(L-R) International Monetary Fund (IMF) chief economist, Pierre-Olivier Gourinchas; IMF Deputy Director of the Research Department, Petya Koeva Brooks; and IMF Division Chief of the Research Department, Daniel Leigh, participate in a news conference on the IMF release of the World Economic Outlook Update, at IMF headquarters in Washington, DC, on July 25, 2023. (Photo by Brendan Smialowski / AFP)

IMF raises 2023 economic outlook but warns of slowing global growth

By Agence France-Presse

The International Monetary Fund has slightly upgraded its outlook for world growth this year on the back of resilient service sector activity in the first quarter and a strong labor market, the lender said Tuesday.

But despite the mildly better economic forecast, growth is expected to slow to three percent in 2023 and then stay there, held down by weak growth among the world’s advanced economies, the IMF announced in a new report.

“The global economy continues to gradually recover from the pandemic and Russia’s invasion of Ukraine. But it is not yet out of the woods,” IMF Chief Economist Pierre-Olivier Gourinchas said during a press conference.

The growth forecast for this year was raised by 0.2 percentage points from the IMF’s last estimate in April, putting the world economy on track for three percent growth in both 2023 and 2024.

This is down from growth of 6.3 percent in 2021, and 3.5 percent last year, the IMF announced in its update to the World Economic Outlook (WEO).

Earlier this year, the IMF published its lowest medium-term forecast since the 1990s, citing slowing population growth and the end of the era of economic catch-up by countries including China and South Korea.

On Tuesday, the IMF said the global inflation picture has improved somewhat, with consumer prices now expected to increase by 6.8 percent this year, down 0.2 percentage points from April’s forecast.

This is largely on account of subdued inflation in China, Daniel Leigh, the head of the IMF’s World Economic Studies division, told reporters on Tuesday.

“This is one of the only countries in the world right now where inflation is below the target rate,” he said, adding that the IMF has revised China’s inflation forecast for the year down sharply to 1.1 percent.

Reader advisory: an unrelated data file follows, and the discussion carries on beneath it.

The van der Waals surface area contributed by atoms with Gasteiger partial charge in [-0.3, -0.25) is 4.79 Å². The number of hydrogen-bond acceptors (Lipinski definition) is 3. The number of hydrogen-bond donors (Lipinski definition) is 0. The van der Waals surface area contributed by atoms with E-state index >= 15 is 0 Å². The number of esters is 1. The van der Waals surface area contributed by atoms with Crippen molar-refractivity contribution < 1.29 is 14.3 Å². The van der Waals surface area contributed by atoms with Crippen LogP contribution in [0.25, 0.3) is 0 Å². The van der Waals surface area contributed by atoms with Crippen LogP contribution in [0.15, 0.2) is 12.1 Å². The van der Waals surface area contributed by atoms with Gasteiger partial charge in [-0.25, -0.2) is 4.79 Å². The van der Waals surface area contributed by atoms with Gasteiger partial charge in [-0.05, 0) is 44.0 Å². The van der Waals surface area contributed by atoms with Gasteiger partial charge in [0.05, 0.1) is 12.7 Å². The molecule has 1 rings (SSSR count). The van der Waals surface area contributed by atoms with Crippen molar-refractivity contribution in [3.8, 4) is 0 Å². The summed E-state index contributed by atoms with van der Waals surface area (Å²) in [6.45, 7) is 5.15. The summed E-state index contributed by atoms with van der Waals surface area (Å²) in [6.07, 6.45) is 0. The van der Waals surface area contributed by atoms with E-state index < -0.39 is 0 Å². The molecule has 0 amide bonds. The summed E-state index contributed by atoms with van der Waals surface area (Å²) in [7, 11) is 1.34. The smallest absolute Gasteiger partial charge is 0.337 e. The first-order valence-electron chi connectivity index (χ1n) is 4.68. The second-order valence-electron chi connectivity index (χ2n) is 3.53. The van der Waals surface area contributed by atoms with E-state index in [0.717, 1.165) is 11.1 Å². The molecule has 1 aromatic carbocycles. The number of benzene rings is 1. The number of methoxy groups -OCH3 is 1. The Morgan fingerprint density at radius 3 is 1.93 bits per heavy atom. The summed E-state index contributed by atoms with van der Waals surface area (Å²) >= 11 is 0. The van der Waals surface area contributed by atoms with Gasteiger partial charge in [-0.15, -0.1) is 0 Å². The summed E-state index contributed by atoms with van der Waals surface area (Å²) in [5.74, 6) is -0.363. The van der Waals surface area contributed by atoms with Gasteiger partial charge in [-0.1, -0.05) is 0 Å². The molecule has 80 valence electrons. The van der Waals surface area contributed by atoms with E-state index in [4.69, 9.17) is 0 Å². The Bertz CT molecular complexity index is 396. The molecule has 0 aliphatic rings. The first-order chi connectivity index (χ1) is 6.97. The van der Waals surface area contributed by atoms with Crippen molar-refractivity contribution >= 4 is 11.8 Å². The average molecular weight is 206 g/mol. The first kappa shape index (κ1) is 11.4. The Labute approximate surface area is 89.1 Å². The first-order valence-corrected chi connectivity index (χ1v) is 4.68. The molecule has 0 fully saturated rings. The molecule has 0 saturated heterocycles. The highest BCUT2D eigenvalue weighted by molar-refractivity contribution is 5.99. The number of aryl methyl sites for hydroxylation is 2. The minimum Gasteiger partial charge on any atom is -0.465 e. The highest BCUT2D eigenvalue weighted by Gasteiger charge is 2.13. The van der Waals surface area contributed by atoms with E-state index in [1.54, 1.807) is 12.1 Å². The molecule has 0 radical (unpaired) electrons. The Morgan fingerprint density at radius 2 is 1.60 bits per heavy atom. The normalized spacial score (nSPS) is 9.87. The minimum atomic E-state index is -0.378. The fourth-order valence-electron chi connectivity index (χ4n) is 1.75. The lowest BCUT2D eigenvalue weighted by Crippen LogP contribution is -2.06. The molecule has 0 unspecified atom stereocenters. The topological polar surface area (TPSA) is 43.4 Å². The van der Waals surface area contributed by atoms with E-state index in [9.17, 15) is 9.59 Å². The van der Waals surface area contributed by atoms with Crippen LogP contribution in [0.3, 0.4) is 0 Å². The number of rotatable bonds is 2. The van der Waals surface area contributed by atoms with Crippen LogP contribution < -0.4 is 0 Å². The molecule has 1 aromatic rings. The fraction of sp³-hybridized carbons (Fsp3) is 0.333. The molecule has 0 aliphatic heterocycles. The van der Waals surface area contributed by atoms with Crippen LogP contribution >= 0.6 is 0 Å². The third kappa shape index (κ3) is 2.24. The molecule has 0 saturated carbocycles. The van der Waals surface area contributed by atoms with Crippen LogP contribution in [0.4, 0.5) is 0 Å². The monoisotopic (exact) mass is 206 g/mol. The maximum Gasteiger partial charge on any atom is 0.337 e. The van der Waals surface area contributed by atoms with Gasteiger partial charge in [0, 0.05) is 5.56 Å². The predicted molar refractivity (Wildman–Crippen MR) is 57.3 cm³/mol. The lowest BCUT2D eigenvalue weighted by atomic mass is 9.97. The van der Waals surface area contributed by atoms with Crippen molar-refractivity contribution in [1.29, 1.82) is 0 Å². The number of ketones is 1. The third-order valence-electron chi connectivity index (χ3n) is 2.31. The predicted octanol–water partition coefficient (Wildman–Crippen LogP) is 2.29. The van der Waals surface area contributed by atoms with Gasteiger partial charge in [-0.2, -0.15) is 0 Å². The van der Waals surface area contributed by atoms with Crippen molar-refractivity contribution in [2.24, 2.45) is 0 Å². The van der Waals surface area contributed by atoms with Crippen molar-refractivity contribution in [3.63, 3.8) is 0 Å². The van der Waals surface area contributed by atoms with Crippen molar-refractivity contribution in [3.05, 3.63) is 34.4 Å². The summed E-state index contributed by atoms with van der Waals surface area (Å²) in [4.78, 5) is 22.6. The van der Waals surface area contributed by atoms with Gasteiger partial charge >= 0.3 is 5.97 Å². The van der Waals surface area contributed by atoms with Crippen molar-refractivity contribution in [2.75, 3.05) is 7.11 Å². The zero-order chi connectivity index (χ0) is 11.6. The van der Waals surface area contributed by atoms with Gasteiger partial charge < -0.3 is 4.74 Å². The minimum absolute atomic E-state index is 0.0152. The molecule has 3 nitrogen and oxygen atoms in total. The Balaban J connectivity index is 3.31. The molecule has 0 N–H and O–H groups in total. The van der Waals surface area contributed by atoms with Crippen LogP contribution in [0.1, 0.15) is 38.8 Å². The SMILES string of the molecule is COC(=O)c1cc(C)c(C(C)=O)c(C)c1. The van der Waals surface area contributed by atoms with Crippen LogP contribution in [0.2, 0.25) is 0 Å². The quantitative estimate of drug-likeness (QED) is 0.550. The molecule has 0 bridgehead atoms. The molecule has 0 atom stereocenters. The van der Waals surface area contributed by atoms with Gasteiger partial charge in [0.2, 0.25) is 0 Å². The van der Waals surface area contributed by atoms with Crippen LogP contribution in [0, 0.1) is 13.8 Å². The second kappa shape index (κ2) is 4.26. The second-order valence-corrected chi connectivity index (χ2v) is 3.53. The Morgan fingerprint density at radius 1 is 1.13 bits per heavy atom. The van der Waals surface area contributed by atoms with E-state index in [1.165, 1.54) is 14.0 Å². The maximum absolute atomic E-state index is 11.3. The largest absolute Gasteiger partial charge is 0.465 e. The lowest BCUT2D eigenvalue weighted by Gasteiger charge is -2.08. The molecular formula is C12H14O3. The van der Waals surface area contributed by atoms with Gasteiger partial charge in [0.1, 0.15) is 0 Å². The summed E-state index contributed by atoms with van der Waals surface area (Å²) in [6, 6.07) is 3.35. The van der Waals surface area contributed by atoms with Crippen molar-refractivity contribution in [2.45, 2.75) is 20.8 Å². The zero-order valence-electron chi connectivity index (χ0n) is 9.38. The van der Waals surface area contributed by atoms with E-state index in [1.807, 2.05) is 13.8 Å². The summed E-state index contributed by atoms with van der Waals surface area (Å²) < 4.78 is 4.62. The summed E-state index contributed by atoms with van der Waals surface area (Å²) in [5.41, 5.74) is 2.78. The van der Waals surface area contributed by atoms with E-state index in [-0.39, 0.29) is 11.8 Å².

‘Resilient’ US consumption

The IMF has lifted its outlook for US growth this year to 1.8 percent, up 0.2 percentage points from April, citing “resilient consumption growth in the first quarter.”

The still-tight labor market in the world’s largest economy “has supported gains in real income and a rebound in vehicle purchases,” the IMF added in its report.

The fund sees US growth slipping to 1.0 percent next year, as savings accumulated during the pandemic dry up and the economy loses momentum.

As with the April forecast, much of global growth this year is expected to come from emerging market and developing economies (EMDEs) like India and China, with activity in advanced economies predicted to slow substantially this year and next.

Advanced economies are now anticipated to grow by 1.5 percent this year, up 0.2 percentage points from April, and by 1.4 percent in 2024.

Citing positive economic news from the United Kingdom, the IMF has lifted the country’s growth forecast for 2023 to 0.4 percent, leaving Germany as the only G7 economy expected to contract this year.

The news is much more positive among the EMDEs, which are forecast to grow by 4.0 percent this year, and by 4.1 percent next year.

The IMF’s 2023 growth forecast for China remained unchanged at 5.2 percent, although it notes there has been a change in composition, with underperformance of investment due to the country’s troubled real estate sector.

Alongside property sector weakness, the IMF said foreign demand remains tepid and warned of rising and elevated youth unemployment, which reached almost 21 percent in May.

The IMF lifted India’s 2023 growth prospects to 6.1 percent, up 0.2 percentage points from April, citing “momentum from stronger-than-expected growth in the fourth quarter of 2022 as a result of stronger domestic investment.”

The fund now expects Russia’s economy to grow by 1.5 percent this year, an upward revision of 0.8 percentage points from April, due to stronger-than-expected economic data fueled by “a large fiscal stimulus.”

The IMF anticipates the Russian government’s budget deficit will expand to 6.1 percent this year, up from 1.4 percent last year, according to a spokesperson.